ROCKPORT, Maine — School directors are reconsidering their decision in June to turn over to the state Department of Education names of students disciplined for prohibited behavior.

According to federal law, prohibited behavior includes drug or weapon offenses or serious bodily injuries inflicted by one student on another.

School directors said earlier this week they are afraid the names will go on a list that will brand students forever and have consequences on their applications for college and employment.

The state collects the information so it can track students who move from one district or school to another, according to a state education department spokesman.

Board Chairman John Lewis of Camden asked during Wednesday night’s board meeting whether the district at least could place the names in escrow and not send them to the state, pending any action against the state on the issue.

The Five Town Community School District in June was one of a few districts in the state to object to Maine’s requirement to provide names of individual students involved in such behavior, said Superintendent Patricia Hopkins at the CSD board meeting Wednesday.

“We have to file this information twice a year,” Hopkins said in an interview Thursday. “We have to file in January and in June.”

She said that last June while informing the board and the parents about the requirement, she found that school board directors raised objections to the district’s release of student information.

“They didn’t want us to do it, and they actually voted not to permit us to do it and release that information,” she said of the board.

The superintendent subsequently went back to the CSD board to ask members to reconsider their motion because of the potential of losing federal subsidies for refusing to comply.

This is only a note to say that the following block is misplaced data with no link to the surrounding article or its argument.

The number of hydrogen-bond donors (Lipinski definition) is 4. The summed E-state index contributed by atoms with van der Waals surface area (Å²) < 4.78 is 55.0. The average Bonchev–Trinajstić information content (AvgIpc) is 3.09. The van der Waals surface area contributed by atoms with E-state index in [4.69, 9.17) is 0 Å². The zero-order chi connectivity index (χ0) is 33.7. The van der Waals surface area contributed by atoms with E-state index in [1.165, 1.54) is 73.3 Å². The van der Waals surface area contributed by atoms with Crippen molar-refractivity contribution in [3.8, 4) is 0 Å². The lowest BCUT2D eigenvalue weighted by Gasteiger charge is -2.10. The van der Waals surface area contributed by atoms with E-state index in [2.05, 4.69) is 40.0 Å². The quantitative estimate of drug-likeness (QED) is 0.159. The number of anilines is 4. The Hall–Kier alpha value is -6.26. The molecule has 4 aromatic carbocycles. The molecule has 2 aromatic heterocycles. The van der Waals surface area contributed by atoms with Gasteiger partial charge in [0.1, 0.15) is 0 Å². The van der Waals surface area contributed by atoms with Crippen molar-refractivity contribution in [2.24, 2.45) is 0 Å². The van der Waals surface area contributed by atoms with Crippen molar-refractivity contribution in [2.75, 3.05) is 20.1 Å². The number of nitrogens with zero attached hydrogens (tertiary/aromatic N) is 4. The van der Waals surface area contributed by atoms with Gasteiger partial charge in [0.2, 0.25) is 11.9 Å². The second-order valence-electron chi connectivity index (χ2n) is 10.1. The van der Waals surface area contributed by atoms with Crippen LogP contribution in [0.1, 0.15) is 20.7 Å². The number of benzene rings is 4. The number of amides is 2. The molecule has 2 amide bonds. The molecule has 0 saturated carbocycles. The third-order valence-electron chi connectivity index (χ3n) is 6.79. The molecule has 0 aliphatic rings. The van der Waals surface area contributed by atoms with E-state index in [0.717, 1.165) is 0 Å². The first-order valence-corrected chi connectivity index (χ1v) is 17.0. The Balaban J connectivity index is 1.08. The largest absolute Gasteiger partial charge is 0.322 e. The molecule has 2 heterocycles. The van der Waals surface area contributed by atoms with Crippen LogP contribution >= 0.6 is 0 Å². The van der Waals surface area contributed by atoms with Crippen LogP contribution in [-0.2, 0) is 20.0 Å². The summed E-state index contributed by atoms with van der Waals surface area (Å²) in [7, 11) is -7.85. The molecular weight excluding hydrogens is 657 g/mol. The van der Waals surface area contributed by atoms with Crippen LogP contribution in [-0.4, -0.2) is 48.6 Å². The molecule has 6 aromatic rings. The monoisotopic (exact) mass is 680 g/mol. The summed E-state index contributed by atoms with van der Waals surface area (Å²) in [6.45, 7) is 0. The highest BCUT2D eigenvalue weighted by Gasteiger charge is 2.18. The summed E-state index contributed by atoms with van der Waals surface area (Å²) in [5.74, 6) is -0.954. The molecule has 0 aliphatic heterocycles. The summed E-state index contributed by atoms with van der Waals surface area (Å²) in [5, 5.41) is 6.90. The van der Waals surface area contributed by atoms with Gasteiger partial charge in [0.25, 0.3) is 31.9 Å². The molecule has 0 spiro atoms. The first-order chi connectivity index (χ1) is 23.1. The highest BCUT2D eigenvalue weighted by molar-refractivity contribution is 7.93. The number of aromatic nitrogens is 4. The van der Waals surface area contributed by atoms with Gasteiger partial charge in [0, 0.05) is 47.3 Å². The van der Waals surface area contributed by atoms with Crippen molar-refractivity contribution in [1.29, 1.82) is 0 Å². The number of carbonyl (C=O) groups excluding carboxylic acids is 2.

The board then allowed the school to release the information and said it would return to the issue later to try to have the requirement changed and not be forced to release student information.

“The federal government is not asking for the information [about individual students],” she said. “So they’re in disagreement with the state for requiring us to submit it that way.”

The U.S. Department of Education is interested in the statistics, while the state Department of Education wants individual names, she said.

“On behalf of the board, I am going to contact the department and find out where they stand, whether they intend to still require us to submit the names, and if so, the board is interested in advocating to have this requirement changed,” she said.

“I have to pursue to see what options exist, and then report back to the board next month,” she said.

David Connerty-Marin, director of communications for the Maine Department of Education, said the law has not changed since June.

“We need to disaggregate the information into a report that breaks the data down by age, gender and ethnicity and the like,” he said.

Five Town CSD is the only district opposed to sending the data, he said. “The other districts welcome the information, for otherwise they would have to get all the data on their own,” he said.

Federal requirements for the information fill seven pages of instructions and 15 pages of tables, he said.

Connerty-Marin also said the Department of Education does not share the information with anyone, including colleges, law enforcement agencies or prospective employers.

“We’re prohibited by law from releasing this data,” he said.

It would be difficult for individual school systems to track students who move from one district or school to another without the state’s help, Connerty-Marin said.